100th Issue Anniversary

One of our favorite in-the-hoop designs that is functional and can also be displayed as art! The project was made by Tari Intardonato for Embroidery Online and was featured in Volume 99.

We’d like to hug all the innovators in the industry for helping the market grow.

Readers
What good is producing content if no one is willing to purchase a magazine? We are grateful to our readers who have supported us through the years.  Many of our readers have been faithfully supporting the magazine since Volume 1.  Whether you have been with us since Volume 1, started halfway or just picked up a copy recently, we are grateful.

This has been our small but mighty team’s livelihood for 17+ years.  During those years, our kids have become adults, we’ve been blessed with marriages and even babies.  We’re all a little older and wiser but one thing remains the same.  Machine embroidery is our shared passion and we can’t wait to bring you another 100 issues!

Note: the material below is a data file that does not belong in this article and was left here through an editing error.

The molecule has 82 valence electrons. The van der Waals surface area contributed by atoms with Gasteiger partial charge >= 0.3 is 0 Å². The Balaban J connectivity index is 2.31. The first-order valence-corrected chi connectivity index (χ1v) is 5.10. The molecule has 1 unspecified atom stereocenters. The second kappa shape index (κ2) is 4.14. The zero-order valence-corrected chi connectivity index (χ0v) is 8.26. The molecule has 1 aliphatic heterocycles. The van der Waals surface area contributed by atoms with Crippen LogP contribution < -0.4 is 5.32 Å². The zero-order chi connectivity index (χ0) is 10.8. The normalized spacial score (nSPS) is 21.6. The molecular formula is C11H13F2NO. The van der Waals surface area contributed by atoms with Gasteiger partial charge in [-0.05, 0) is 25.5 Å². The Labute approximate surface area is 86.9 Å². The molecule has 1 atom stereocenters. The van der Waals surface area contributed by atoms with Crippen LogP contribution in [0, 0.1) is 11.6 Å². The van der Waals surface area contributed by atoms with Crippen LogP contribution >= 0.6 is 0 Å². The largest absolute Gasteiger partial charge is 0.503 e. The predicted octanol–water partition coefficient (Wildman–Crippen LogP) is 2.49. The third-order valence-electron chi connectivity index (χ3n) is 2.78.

With gratitude,

Eileen Roche, Samuel Solomon, Denise Holguin, Stephanie Sanders, Sandy Griggs

 

As a special token of our gratitude, please enjoy this free applique heart embroidery design.

AppliqueHeart

Celebrating 100 issues

 

 

Underlay Options

In my last post, I discussed underlay in general terms.  Today, I’d like to show how to control underlay with just a couple mouse clicks in Inspirations’ Perfect Embroidery Pro.

Let’s take a look at a butterfly from Inspirations’ Butterfly Majesty Collection, design #98723718. If you don’t have this collection, open a design with fill, satin and run stitches.Buttbl

Select the first color, the upper wing area.Butt1bl

Click on the Underlay icon in the Properties Box.Butt2bl